Skip to main content

News from the farm   |   Farming

A marmalade time of year

These are busy days, and smell of orange and marmalade. Crews come from the countryside bringing the best fruit, and many women are preparing the boxes full of our Gospa Citrus organic Seville oranges. These boxes are a gift of taste and love of our land for all the British people who appreciate them so much.

Our farm is in the province of Seville (southern Spain), and specifically, we are in Mairena del Alcor, which in ancient Arabic means ‘abundant water between rolling hills’. Romans and Arabs passed through here, and also the British.

I have been involved in growing Seville oranges since I was a child. At my parents’ house, this time of year was filled with expectation. Even the word ‘Seville’ (said in English) rang in my mind because that’s what they called our bitter oranges that went to the UK.

Seville oranges are in season now.

The seasonal workers would go to the fields early to pick the fruit. That same afternoon, they were cleaned, graded and packed for their final destination. Today I am still living the same process, alongside my sons and daughters, while technology and organic farming have done the rest: the Sevilles arrive in the UK earlier, and are carefully grown according to standards of organic production, respecting the environment now and for the future.

This season has been marked by pandemic and confinement, which has given the countryside an unusual tranquility. The Sevilles have plenty of juice, very high levels of pectin and excellent ripening. The ones we send to Riverford are our best in many years, full of amazing nuances. Seville oranges are considered the queens for marmalade, because of their important pectin and fragrance levels.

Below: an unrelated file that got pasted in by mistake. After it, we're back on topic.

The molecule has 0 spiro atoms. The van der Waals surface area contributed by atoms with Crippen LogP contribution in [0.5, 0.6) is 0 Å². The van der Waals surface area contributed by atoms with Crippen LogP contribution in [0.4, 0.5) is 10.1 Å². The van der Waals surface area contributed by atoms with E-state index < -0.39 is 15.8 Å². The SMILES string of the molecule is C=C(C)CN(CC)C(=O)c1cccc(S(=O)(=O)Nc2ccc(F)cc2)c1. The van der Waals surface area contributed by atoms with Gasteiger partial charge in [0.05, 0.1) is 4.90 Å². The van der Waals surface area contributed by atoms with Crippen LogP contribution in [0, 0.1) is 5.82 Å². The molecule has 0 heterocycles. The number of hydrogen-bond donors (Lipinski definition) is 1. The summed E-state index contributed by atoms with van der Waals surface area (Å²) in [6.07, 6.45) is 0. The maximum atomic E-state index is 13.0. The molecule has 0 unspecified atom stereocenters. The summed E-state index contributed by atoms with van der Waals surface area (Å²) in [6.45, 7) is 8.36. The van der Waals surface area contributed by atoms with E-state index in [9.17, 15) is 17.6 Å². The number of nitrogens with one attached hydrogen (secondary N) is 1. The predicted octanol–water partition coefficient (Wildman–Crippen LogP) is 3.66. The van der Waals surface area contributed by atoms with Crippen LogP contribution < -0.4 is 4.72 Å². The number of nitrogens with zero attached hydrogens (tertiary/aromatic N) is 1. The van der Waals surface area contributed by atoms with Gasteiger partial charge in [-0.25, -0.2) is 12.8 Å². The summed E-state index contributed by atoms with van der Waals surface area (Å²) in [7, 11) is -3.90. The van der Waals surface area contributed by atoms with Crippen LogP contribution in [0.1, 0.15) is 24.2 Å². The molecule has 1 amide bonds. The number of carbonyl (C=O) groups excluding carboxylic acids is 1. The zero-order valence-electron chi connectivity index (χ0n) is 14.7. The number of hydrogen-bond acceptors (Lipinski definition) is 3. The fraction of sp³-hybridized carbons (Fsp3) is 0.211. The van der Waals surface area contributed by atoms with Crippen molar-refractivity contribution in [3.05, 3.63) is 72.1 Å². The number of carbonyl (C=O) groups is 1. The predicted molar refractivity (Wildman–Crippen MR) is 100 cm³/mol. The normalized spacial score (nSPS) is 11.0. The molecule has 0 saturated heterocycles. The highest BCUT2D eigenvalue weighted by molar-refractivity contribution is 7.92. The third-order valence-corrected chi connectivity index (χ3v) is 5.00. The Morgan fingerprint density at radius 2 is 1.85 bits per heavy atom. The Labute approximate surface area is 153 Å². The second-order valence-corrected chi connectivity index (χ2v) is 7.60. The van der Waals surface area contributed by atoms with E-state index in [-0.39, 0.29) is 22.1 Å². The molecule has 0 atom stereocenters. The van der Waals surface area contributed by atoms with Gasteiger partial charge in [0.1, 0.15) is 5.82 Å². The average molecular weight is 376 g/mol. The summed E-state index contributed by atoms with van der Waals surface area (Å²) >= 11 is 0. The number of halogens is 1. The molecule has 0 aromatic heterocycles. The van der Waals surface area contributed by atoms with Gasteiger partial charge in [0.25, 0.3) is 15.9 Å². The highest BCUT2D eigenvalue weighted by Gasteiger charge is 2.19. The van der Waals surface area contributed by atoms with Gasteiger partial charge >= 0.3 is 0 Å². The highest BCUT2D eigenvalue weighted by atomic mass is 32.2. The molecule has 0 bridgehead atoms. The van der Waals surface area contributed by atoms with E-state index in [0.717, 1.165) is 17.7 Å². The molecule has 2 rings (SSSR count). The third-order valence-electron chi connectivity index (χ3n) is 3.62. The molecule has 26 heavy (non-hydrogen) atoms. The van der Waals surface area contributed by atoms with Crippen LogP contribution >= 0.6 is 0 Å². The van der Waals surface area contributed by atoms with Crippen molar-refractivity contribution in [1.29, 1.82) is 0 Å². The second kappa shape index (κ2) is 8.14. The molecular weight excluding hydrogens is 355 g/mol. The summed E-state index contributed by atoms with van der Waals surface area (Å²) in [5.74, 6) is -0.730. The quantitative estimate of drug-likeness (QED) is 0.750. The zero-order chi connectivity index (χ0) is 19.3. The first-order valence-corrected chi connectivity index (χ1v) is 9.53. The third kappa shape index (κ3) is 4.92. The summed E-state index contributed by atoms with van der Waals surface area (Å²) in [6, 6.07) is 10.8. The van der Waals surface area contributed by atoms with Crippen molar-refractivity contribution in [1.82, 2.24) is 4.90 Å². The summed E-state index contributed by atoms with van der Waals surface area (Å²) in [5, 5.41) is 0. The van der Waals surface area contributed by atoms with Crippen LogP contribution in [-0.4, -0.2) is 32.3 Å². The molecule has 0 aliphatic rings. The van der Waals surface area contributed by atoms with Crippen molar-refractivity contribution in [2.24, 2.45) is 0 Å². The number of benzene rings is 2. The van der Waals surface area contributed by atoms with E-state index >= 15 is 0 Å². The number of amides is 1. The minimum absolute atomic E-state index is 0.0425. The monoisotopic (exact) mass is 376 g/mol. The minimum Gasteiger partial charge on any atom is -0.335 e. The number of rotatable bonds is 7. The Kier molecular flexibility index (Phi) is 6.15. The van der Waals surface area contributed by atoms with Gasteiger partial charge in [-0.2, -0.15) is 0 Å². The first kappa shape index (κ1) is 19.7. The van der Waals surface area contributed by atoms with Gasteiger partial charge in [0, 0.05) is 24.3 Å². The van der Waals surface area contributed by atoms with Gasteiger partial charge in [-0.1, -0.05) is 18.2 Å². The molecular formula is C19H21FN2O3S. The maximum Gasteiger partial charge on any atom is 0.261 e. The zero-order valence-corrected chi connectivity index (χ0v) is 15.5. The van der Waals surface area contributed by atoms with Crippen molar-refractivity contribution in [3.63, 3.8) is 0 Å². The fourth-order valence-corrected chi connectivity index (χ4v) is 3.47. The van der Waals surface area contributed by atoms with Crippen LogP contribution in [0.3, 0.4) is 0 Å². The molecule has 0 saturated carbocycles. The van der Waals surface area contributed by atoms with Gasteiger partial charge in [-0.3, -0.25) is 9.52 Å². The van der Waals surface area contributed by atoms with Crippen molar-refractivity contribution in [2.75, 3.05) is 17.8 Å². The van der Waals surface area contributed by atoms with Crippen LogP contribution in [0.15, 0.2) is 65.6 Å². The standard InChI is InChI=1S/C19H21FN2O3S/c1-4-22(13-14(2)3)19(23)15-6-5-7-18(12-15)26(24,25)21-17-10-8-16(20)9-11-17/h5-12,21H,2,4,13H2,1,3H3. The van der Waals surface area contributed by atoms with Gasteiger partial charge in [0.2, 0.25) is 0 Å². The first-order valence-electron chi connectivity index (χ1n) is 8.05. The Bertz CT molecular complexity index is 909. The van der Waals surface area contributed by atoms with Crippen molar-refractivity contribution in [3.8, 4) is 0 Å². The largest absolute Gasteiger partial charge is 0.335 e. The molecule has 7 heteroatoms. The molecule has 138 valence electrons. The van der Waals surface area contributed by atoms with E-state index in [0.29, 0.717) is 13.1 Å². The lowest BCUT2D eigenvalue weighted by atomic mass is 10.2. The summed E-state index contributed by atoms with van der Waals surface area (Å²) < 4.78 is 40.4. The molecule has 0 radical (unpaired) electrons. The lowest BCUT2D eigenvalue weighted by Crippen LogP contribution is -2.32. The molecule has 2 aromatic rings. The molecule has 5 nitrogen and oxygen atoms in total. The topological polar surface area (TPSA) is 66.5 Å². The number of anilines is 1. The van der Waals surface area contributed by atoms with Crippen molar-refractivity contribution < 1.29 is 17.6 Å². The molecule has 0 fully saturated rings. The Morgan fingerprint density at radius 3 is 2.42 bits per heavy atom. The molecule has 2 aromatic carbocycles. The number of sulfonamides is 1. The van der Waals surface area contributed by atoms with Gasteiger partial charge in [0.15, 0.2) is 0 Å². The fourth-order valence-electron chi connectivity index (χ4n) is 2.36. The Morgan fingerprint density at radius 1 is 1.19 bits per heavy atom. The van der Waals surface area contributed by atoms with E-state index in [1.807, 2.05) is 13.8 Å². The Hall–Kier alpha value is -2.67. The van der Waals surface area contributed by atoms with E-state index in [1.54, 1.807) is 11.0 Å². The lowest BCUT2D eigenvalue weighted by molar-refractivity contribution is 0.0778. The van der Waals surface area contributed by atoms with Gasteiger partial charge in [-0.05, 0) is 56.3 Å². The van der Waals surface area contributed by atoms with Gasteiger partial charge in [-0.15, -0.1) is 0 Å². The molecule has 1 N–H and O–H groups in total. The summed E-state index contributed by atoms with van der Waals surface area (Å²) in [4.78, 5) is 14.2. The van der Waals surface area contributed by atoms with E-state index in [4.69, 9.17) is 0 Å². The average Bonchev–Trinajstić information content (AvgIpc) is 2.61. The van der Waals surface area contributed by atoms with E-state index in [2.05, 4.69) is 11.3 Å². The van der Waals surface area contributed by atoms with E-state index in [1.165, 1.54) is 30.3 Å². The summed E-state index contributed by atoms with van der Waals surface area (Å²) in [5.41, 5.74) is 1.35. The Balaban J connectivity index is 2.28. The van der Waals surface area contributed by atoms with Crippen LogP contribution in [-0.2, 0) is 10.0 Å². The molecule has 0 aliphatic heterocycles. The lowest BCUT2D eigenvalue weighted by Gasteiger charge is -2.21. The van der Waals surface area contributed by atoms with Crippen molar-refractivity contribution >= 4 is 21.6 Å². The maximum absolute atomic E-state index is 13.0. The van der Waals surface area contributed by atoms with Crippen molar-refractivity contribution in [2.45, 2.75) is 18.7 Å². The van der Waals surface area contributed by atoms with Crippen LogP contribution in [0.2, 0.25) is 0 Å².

Seville orchard
Iron and phosphorus in the soil add to the Sevilles' natural bitterness. 

Our soil and water are also rich in minerals such as phosphorus and iron, so our Sevilles have a special bittersweet taste, which makes extraordinary and award-winning marmalade. Seville oranges are also bitter thanks to an organic compound called neohesperidin. Because of this, it is best to make marmalade or cook with them. Trust me, your house will smell amazing.

Click here for how to make marmalade.



    8 Months

    I make over 100 jars of marmalade with Amanda's oranges and my neighbours and passers by can't wait for the new batch of marmalade to arrive - it is the BEST EVER because of the way they are grown.

    0 Reply

    Amadora Gahona

    Amadora Gahona has been growing organic Seville oranges for many years, and now runs Gospa Citrus with her family, supplying oranges from their own groves and other small local farms.

    Wicked Leeks is out now

    With a focus on regenerative farming, a cover interview with ethical restaurateur Asma Khan and we answer your questions on price, plastic and organic farming. Plus the joy of seasonal summer eating.

    Read more

    Leading the Veg Revolution

    Shop seasonal organic veg boxes or explore Riverford's recipe hub, for veg help and foodie inspiration.

    Go to Riverford

    How to cook with a veg box

    From meal planning to unusual veg: food writer Stacey Smith talks through how to cook with a veg box.

    Read more
    Spread the word

    The twin crises of climate change and biodiversity losses will be the defining stories of our future, but it is not too late to change direction. 

    Here at Wicked Leeks, our mission is to help inform and inspire positive change. Our journalism is free to all because of this, but we want to reach as many people as possible who share our desire for a better world. We know our readers are some of the biggest advocates of sustainable living, and you can help us grow this movement by sharing this article widely, with your friends and on social media. Now is the time to act.